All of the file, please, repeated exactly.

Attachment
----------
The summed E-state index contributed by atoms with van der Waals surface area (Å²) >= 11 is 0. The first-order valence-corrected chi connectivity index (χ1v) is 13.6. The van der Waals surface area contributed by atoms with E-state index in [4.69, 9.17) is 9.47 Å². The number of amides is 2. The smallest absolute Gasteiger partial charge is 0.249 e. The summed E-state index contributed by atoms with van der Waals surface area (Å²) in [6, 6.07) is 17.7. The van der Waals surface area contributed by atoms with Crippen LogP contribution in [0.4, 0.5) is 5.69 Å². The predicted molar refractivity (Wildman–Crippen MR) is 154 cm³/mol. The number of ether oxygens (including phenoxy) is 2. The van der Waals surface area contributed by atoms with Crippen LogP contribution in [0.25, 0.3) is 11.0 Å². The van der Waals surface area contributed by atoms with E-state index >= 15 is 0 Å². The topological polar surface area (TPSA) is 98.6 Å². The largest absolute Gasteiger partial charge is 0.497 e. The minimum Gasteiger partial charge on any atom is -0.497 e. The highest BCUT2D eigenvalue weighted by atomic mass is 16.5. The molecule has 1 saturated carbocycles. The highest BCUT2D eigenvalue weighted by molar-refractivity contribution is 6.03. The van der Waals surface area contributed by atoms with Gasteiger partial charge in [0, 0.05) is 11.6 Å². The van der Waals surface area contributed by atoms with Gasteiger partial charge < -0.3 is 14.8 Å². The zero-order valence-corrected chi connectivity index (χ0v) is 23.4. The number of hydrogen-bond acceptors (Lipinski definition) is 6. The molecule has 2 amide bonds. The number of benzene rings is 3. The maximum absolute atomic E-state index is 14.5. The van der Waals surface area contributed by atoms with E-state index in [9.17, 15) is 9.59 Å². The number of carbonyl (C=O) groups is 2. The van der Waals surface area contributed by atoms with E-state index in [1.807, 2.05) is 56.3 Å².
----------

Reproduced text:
The summed E-state index contributed by atoms with van der Waals surface area (Å²) >= 11 is 0. The first-order valence-corrected chi connectivity index (χ1v) is 13.6. The van der Waals surface area contributed by atoms with E-state index in [4.69, 9.17) is 9.47 Å². The number of amides is 2. The smallest absolute Gasteiger partial charge is 0.249 e. The summed E-state index contributed by atoms with van der Waals surface area (Å²) in [6, 6.07) is 17.7. The van der Waals surface area contributed by atoms with Crippen LogP contribution in [0.4, 0.5) is 5.69 Å². The predicted molar refractivity (Wildman–Crippen MR) is 154 cm³/mol. The number of ether oxygens (including phenoxy) is 2. The van der Waals surface area contributed by atoms with Crippen LogP contribution in [0.25, 0.3) is 11.0 Å². The van der Waals surface area contributed by atoms with E-state index >= 15 is 0 Å². The topological polar surface area (TPSA) is 98.6 Å². The largest absolute Gasteiger partial charge is 0.497 e. The minimum Gasteiger partial charge on any atom is -0.497 e. The highest BCUT2D eigenvalue weighted by atomic mass is 16.5. The molecule has 1 saturated carbocycles. The highest BCUT2D eigenvalue weighted by molar-refractivity contribution is 6.03. The van der Waals surface area contributed by atoms with Gasteiger partial charge in [0, 0.05) is 11.6 Å². The van der Waals surface area contributed by atoms with Gasteiger partial charge < -0.3 is 14.8 Å². The zero-order valence-corrected chi connectivity index (χ0v) is 23.4. The number of hydrogen-bond acceptors (Lipinski definition) is 6. The molecule has 2 amide bonds. The number of benzene rings is 3. The maximum absolute atomic E-state index is 14.5. The van der Waals surface area contributed by atoms with E-state index in [9.17, 15) is 9.59 Å². The number of carbonyl (C=O) groups is 2. The van der Waals surface area contributed by atoms with E-state index in [1.807, 2.05) is 56.3 Å².